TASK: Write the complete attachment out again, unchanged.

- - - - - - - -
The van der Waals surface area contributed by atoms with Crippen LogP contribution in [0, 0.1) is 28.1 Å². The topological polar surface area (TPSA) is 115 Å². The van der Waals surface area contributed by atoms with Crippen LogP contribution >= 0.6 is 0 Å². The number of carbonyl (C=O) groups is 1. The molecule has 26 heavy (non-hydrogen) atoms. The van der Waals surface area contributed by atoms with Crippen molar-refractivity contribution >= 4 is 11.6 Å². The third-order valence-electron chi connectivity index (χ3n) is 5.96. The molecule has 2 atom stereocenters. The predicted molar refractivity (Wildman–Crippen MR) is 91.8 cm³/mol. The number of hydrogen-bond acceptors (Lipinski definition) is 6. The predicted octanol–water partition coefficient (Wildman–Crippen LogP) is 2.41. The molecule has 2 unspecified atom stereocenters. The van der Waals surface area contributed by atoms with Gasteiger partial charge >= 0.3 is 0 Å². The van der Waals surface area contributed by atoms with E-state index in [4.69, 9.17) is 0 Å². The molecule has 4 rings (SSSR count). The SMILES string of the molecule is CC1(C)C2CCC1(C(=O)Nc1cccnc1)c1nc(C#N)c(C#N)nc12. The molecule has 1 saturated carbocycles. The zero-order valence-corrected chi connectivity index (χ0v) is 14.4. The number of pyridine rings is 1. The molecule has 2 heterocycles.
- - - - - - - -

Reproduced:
The van der Waals surface area contributed by atoms with Crippen LogP contribution in [0, 0.1) is 28.1 Å². The topological polar surface area (TPSA) is 115 Å². The van der Waals surface area contributed by atoms with Crippen LogP contribution >= 0.6 is 0 Å². The number of carbonyl (C=O) groups is 1. The molecule has 26 heavy (non-hydrogen) atoms. The van der Waals surface area contributed by atoms with Crippen molar-refractivity contribution >= 4 is 11.6 Å². The third-order valence-electron chi connectivity index (χ3n) is 5.96. The molecule has 2 atom stereocenters. The predicted molar refractivity (Wildman–Crippen MR) is 91.8 cm³/mol. The number of hydrogen-bond acceptors (Lipinski definition) is 6. The predicted octanol–water partition coefficient (Wildman–Crippen LogP) is 2.41. The molecule has 2 unspecified atom stereocenters. The van der Waals surface area contributed by atoms with Gasteiger partial charge >= 0.3 is 0 Å². The van der Waals surface area contributed by atoms with E-state index in [4.69, 9.17) is 0 Å². The molecule has 4 rings (SSSR count). The SMILES string of the molecule is CC1(C)C2CCC1(C(=O)Nc1cccnc1)c1nc(C#N)c(C#N)nc12. The molecule has 1 saturated carbocycles. The zero-order valence-corrected chi connectivity index (χ0v) is 14.4. The number of pyridine rings is 1. The molecule has 2 heterocycles.